The second time I would avoid role play is if it consistently excludes a student or makes them feel uncomfortable. Occasionally, the specific make-up of people in a group doesn’t mix. This is quite easy to detect early on. Some members of the group might dominate or deliberately leave out certain individuals.

To learn more about how to manage role plays with different age groups, check out my articles Teaching EFL/ESL to Teenagers & Adults With Role Play and How to Teach Children EFL/ESL With Role Play: Best tips.

While it can often be remedied by switching up groups or a with re-clarification of expectations, if it happens too often, you’ll make some of your students dread the mere mention of the activity.

Speaking of things happening too often, using role play all the time has diminishing returns. It can get repetitive if you overuse it.

To avoid this, either have short, frequent role plays (no more than ten minutes every class), or have longer role play sessions every now and then. Variation is key. If you sense students are getting bored with role play, drop it for a few weeks and do something else, then come back later.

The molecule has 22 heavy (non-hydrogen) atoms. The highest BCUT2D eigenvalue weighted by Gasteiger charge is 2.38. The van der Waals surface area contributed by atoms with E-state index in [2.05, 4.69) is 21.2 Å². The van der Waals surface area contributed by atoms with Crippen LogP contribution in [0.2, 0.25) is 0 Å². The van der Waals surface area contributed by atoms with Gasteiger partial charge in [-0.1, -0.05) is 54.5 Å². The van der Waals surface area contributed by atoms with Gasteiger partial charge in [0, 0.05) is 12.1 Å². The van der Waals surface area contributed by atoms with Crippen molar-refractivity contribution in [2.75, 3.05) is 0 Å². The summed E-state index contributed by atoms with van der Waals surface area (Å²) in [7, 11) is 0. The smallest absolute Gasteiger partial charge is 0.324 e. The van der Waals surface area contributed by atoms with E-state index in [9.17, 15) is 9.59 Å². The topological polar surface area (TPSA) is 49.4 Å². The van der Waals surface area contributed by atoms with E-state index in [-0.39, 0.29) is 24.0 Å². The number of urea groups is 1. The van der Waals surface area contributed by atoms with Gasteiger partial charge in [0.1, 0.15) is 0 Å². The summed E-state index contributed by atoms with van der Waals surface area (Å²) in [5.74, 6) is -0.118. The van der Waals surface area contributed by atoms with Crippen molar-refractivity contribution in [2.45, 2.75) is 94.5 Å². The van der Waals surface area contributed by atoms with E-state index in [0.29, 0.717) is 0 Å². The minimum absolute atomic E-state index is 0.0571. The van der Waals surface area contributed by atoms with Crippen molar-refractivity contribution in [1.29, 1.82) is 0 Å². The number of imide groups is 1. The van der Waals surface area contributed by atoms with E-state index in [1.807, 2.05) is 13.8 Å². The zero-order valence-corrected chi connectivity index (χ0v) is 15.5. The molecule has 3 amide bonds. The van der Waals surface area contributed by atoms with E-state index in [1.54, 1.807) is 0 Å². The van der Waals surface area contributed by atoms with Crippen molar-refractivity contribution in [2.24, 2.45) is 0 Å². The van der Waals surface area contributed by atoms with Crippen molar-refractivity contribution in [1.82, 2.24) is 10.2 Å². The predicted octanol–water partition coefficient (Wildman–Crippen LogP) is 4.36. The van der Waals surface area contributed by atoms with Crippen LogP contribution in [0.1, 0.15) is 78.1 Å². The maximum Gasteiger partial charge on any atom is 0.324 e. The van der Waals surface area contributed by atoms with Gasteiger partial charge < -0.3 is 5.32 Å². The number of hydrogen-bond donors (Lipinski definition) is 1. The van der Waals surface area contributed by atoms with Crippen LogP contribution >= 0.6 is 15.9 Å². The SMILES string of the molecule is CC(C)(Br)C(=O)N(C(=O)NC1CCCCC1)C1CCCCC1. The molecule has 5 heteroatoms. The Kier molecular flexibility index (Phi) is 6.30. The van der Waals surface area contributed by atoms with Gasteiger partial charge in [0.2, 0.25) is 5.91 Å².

If you have doubts about role play, make sure to read my article on the 5 Problems to Avoid With Role Play in EFL/ESL

Get things role-ing

So now you know why role play is so great, it’s time to implement it more in your lessons. And don’t forget simulation and dramatization, which I’ve covered in this article.

Take it easy at first. Introduce it, see what happens and adjust. If students get too carried away, rein them in, or they might feel too shy, in which case you’ll have to show them how it’s done.

A great tip is to have a few role plays in your back pocket for those classes that end ten minutes early – bust out a role play and know the activity isn’t just filler, but one of the best learning experiences you can offer.

For more information and guidance on role play in the EFL/ESL classroom, check out all my articles on the subject:
Why All EFL/ESL Teachers Should Use Role Play Activities
Dramatization vs Simulation vs Role Play: Guide for EFL/ESL
5 Problems to Avoid With Role Play in EFL/ESL + Solutions
How to Teach Children EFL/ESL With Role Play: Best tips
Teaching EFL/ESL to Teenagers & Adults With Role Play
5 Awesome EFL/ESL Role-play Scenarios for Teens (+ tips)
5 Exciting EFL/ESL Role Play Scenarios for Kids (+ tips)
5 Engaging EFL/ESL Role Play Activities for Adults (+ tips)

Similar Posts